In equity investment, the risk faced by a stock can be due to internal and external factors. Internal factors are the company’s fundamentals like sales, profits and quality of management, while external factors are macro-economic issues such as regulations, currency uncertainties, etc. Internal (or unsystematic) risks can be minimised through diversification, but external (or market) risk cannot be eliminated. Market risk has significant implications as it can drive the stock prices either way in the short term. The intensity of price movement, known as volatility, is measured by a financial tool called beta. It measures the sensitivity of a stock to the overall market movement.
Beta analyses the market risk of a stock with respect to benchmark indices like the Nifty, Sensex and BSE 100. The value of beta can be positive or negative. If it is positive, it means the stock is moving with the market, and vice versa. For example, if the beta of a stock is +2, it implies that the average intensity of stock movement is twice that of the market. So, if the market moves by 10%, on an average, the stock will move by 20%. The value of beta is calculated by dividing the degree of association between the stock and the index (covariance) by the degree of variation within the index (variance). Variance and covariance are calculated by considering the percentage change in prices.
Best Of Highs And Lows
Investors should maintain an optimal ratio of low and high beta stocks in their portfolios. Stocks with a beta value of 0-1 are called low beta or less volatile stocks, whereas stocks with a beta value greater than one are called high beta or more volatile stocks. High beta stocks are suitable for aggressive investors, while conservative investors should go for low beta stocks. In a bull phase, high beta stocks can deliver high returns, but during a bear phase low beta stocks are more useful as their relative movement is less than that of the market. Though the ideal stocks to buy during bear phases are the ones with negative beta, such stocks are few in number (see tables above).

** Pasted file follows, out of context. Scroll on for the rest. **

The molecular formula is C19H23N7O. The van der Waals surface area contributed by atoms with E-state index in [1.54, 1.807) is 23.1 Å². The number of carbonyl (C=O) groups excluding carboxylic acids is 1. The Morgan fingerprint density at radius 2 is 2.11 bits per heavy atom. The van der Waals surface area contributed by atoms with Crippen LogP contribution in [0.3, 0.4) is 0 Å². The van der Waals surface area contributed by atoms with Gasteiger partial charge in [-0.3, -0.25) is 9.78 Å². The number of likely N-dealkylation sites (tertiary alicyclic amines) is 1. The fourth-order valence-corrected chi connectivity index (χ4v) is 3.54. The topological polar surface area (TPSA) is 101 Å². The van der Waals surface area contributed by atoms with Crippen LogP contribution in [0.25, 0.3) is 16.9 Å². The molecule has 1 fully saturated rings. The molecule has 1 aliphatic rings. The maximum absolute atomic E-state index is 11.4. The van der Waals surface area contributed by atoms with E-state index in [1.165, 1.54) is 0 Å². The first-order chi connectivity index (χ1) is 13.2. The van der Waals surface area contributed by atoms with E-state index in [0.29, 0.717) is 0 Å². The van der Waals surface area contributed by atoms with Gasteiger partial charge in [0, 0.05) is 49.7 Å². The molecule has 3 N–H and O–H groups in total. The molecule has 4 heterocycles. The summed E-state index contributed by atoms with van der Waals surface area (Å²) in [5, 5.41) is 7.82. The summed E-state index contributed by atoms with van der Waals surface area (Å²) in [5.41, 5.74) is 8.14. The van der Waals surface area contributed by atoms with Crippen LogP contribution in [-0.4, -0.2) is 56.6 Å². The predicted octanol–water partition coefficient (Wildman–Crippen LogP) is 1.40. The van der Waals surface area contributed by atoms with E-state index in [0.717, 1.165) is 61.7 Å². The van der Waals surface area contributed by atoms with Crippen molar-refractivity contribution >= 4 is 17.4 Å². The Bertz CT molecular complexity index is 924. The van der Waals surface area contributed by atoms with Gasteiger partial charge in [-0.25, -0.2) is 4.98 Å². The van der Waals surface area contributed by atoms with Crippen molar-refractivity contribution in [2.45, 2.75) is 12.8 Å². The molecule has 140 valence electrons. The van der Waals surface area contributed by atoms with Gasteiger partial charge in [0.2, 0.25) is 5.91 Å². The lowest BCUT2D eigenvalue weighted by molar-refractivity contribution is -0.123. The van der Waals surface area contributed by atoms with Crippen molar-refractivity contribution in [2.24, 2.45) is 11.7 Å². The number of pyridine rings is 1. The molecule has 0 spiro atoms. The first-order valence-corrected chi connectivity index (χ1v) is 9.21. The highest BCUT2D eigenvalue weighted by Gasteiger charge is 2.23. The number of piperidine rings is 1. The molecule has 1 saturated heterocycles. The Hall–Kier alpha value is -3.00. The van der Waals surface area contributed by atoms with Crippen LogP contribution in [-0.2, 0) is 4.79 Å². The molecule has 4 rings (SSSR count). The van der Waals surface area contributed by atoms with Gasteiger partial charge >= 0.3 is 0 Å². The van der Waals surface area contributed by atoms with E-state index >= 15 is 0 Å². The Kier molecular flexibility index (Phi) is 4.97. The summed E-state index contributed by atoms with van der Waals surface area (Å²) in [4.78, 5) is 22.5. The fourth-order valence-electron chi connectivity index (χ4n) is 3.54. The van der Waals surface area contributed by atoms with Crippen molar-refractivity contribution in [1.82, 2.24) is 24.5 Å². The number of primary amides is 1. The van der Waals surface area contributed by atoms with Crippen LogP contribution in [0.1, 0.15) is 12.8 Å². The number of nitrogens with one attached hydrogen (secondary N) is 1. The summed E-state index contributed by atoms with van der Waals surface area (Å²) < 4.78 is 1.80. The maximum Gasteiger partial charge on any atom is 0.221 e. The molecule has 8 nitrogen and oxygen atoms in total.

If you want better results while calulating beta, always analyse it along with the coefficient of determination, also known as r-square. The value of the coefficient of determination ranges from zero to one and it shows the percentage of the total risk of a stock that is due to market-related factors. For example, an r-square of 0.6 implies that 60% of the stock’s total risk is due to market factors. The dependability of beta may be questionable unless it is accompanied by a sufficiently high value of r-square. The closer the value of r-square to 1, the higher the reliability of beta. Both these statistics are available on the BSE and NSE Websites for Nifty, Nifty Junior and Sensex stocks.
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